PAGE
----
SPOKANE, Wash. – As the days pass and the crisis continues to unfold in Ukraine, students are watching history play out right before their eyes.
Teaching students about the history of eastern Europe and what lead up to the invasion is not easy, but Spokane International Academy teacher Spencer Grainger is taking on that task.
Grainger, a middle school global perspectives teacher, is having kids read stories about situations happening in Ukraine daily. After reading articles from credible news sources he finds, students discuss them with each other.
“It’s super sad that a bunch of people died,” one student said.
“They blew up their TV and radio stations,” another said.
After students talk about what they read, Grainger says they talk about it as a class, and he answers any questions they may have.
“That gives me a chance to clarify misconceptions or to add a little more context to what’s happening,” he said.
Grainger says his class is focused on giving students a global perspective, trying to have them understand what’s happening across the world. They look at news articles from places like BBC and NPR, at least in the Ukraine crisis.
While some schools touch on the Russian invasion here and there, Grainger talks about it every day.
“It’s important. We’re an international school. Part of our school mission is to cultivate a globally-minded perspective on the world so these kids can get into higher education and become leaders in our community,” Grainger said. “It’s important we give them exposure and give them an opportunity to explore what’s happening globally.”
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Megan Lebrun, the school counselor for students in grades five through eight, says it’s also important for the school to address the Ukraine crisis because students will talk about it on their own. She says it’s best for schools to also talk about it so students can get the right information.
“The kids are going to make their own assumptions and talk about it, whether we think they are or not. It’s, again, important just to name it. Here’s the elephant, here’s what’s going on. It’s impacting all. It’s impacting Russians, it’s impacting students who are from Ukraine. It’s impacting our teachers,” Lebrun said.
As an international school, there are students from all over attending. That includes students from Russia and Ukraine. It’s important for the school to be sensitive about how they’re approaching the Ukraine crisis.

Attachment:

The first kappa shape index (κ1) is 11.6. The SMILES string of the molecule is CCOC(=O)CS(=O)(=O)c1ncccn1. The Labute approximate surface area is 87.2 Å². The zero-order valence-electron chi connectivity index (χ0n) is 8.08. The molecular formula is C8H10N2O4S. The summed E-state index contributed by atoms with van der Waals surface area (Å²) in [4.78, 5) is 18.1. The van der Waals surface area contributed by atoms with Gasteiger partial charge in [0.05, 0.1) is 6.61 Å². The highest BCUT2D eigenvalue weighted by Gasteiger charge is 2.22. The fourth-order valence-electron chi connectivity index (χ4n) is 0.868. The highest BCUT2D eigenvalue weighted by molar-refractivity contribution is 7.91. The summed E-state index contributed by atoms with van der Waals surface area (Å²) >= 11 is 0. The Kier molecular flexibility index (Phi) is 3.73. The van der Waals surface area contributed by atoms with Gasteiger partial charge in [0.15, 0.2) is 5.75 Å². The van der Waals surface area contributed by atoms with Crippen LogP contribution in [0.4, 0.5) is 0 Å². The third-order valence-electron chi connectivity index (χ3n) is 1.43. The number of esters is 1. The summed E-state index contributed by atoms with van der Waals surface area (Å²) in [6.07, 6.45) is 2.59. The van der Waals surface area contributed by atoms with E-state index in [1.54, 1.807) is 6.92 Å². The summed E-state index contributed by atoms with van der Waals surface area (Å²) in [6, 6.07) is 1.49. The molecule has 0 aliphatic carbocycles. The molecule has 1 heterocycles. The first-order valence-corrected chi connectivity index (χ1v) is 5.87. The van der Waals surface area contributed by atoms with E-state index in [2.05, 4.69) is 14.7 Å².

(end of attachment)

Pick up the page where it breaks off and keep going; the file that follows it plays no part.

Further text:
“Just being mindful of that, how we’re talking about it, what information we’re sharing, making sure it’s age-appropriate and then the correct information,” she said.
When talking about the Ukraine crisis with kids from both those countries in the class, Grainger said he gives them a safe space to ask questions and share anything they’d like.
As they discuss the invasion, Grainger says some students are scared. He said students ask a lot about a nuclear war and are afraid of World War III.
“I tell them they don’t need to be afraid on a daily basis and that we need to learn from what’s happening in the situation to see how dialogue and how international cooperation to help deescalate the conflict,” he said.
It’s difficult for him to help students in middle school make the invasion understandable. He says he teaches a lot of background usually.
“That is the hardest part, to take anything that’s this complex of a situation and to make it comprehensible and relatable by 12 or a 13-year-old,” he said.
Learning about history and the violence that comes with it is not new. Schools talk about past wars in history class. As students learn about Ukraine, Grainger says he shows them photos, not videos. However, news websites they go to may have them.
“I haven’t brought those in, because most of the news sources when I find video, the first thing it says it this can be a traumatic video to watch. If I come across that, I’m really careful not to traumatize my students,” he said, adding that it is allowed for them to watch some videos.
Grainger says students have been exposed to violence and warfare before, whether it’s through imagination or watching a movie or playing video games.
“Now, it’s real. So, they’re understanding that and seeing it differently,” he said.
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